happen. The chief business of my life has been calls happiness must now be yours no longer. Our great emperor's displeasure at your leaving China, wisdom was to be happy. My attendance on your
to procure wisdom, and the chief object of that contrary to the rules of our government, and the lectures, my conferences with the missionaries of immemorial custom of the empire, has produced the Europe, and all my subsequent adventures upon most terrible effects. Your wife, daughter, and the rest of your family, have been seized by his quitting China, were calculated to increase the
sphere of my happiness, not my curiosity. Let order, and appropriated to his use; all
, except European travellers cross seas and deserts merely your son, are now the peculiar property of him who
to measure the height of a mountain, to describe possesses all: him I have hidden from the officers the cataract of a river, or tell the commodities which employed for this purpose; and even at the hazard
every country may produce; merchants or geograof my life I have concealed him. The youth seems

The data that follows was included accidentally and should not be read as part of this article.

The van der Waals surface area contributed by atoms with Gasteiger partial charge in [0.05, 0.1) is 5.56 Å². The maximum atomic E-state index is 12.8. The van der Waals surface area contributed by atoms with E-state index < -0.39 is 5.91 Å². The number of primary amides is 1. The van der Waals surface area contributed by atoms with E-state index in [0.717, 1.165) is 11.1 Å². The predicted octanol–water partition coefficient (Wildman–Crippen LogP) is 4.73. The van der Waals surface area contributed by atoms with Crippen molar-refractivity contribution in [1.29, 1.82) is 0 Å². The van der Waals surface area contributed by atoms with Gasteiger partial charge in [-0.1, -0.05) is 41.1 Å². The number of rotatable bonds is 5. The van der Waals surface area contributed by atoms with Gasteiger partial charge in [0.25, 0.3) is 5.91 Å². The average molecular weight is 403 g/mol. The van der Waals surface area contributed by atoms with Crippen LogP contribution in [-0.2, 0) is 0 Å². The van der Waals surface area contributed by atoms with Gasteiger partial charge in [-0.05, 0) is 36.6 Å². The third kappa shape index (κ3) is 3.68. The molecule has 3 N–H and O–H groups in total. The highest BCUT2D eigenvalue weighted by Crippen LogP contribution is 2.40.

phers, perhaps, may find profit by such discoveries; obstinately bent on finding you out, wherever you but what advantage can accrue to a philosopher are; he is determined to face every danger that op- from such accounts, who is desirous of understandposes bis pursuit. Though yet but fifteen, all his
ing the human heart, who seeks to know the mer father's virtues and obstinacy sparkle in his eyes, and mark him as one destined to no mediocrity of fortune.
• The editor thinks proper to acquaint the reader, that tho You see my dearest friend, what imprudence greatest part of the following letter seems to him to be little
more than a rhapsody of sentences borrowed from Confucius, has brought thee to: from opulence, a tender family, the Chinese philosopher.
of every country, who desires to discover those dif-, time I shall find them more opulent, more chariferences which result from climate, religion, edu. table, and more hospitable, than I at first imagined. cation, prejudice, and partiality?
I begin to learn somewhat of their manners and I should think my time very ill bestowed, were customs, and to see reasons for several deviations the only fruits of my adventures to consist in being which they make from us, from whom all other able to tell, that a tradesman of London lives in a nations derive their politeness, as well as their house three times as high as that of our great Em-original